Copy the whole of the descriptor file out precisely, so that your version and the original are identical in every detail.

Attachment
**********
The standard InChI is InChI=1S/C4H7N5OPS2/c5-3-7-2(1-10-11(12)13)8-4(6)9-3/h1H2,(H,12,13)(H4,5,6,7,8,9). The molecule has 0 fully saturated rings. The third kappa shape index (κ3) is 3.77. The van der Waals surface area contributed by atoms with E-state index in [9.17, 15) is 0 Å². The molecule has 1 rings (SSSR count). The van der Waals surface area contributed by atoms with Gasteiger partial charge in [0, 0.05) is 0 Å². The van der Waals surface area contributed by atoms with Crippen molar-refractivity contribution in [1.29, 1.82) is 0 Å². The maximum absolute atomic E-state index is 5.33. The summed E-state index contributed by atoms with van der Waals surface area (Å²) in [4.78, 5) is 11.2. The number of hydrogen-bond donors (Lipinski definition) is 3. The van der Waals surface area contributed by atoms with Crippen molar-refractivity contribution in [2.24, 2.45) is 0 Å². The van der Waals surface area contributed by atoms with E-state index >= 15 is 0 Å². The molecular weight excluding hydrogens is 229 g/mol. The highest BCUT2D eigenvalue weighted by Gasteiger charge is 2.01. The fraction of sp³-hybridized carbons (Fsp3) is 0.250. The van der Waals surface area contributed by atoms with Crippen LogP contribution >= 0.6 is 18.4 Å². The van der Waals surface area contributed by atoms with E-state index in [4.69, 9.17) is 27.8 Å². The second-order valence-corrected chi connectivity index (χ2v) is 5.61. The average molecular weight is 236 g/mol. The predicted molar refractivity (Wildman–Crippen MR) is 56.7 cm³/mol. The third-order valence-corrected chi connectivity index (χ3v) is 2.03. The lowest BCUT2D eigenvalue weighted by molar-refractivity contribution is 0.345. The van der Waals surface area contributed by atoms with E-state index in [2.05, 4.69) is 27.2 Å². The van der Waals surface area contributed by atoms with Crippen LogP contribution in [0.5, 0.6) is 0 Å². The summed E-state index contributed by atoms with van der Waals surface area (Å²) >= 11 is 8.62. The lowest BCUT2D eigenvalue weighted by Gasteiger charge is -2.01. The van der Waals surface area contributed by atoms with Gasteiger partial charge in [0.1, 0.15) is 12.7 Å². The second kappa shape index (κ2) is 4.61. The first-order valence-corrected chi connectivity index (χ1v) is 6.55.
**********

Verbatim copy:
The standard InChI is InChI=1S/C4H7N5OPS2/c5-3-7-2(1-10-11(12)13)8-4(6)9-3/h1H2,(H,12,13)(H4,5,6,7,8,9). The molecule has 0 fully saturated rings. The third kappa shape index (κ3) is 3.77. The van der Waals surface area contributed by atoms with E-state index in [9.17, 15) is 0 Å². The molecule has 1 rings (SSSR count). The van der Waals surface area contributed by atoms with Gasteiger partial charge in [0, 0.05) is 0 Å². The van der Waals surface area contributed by atoms with Crippen molar-refractivity contribution in [1.29, 1.82) is 0 Å². The maximum absolute atomic E-state index is 5.33. The summed E-state index contributed by atoms with van der Waals surface area (Å²) in [4.78, 5) is 11.2. The number of hydrogen-bond donors (Lipinski definition) is 3. The van der Waals surface area contributed by atoms with Crippen molar-refractivity contribution in [2.24, 2.45) is 0 Å². The van der Waals surface area contributed by atoms with E-state index >= 15 is 0 Å². The molecular weight excluding hydrogens is 229 g/mol. The highest BCUT2D eigenvalue weighted by Gasteiger charge is 2.01. The fraction of sp³-hybridized carbons (Fsp3) is 0.250. The van der Waals surface area contributed by atoms with Crippen LogP contribution >= 0.6 is 18.4 Å². The van der Waals surface area contributed by atoms with E-state index in [4.69, 9.17) is 27.8 Å². The second-order valence-corrected chi connectivity index (χ2v) is 5.61. The average molecular weight is 236 g/mol. The predicted molar refractivity (Wildman–Crippen MR) is 56.7 cm³/mol. The third-order valence-corrected chi connectivity index (χ3v) is 2.03. The lowest BCUT2D eigenvalue weighted by molar-refractivity contribution is 0.345. The van der Waals surface area contributed by atoms with E-state index in [2.05, 4.69) is 27.2 Å². The van der Waals surface area contributed by atoms with Crippen LogP contribution in [0.5, 0.6) is 0 Å². The summed E-state index contributed by atoms with van der Waals surface area (Å²) >= 11 is 8.62. The lowest BCUT2D eigenvalue weighted by Gasteiger charge is -2.01. The van der Waals surface area contributed by atoms with Gasteiger partial charge in [0.1, 0.15) is 12.7 Å². The second kappa shape index (κ2) is 4.61. The first-order valence-corrected chi connectivity index (χ1v) is 6.55.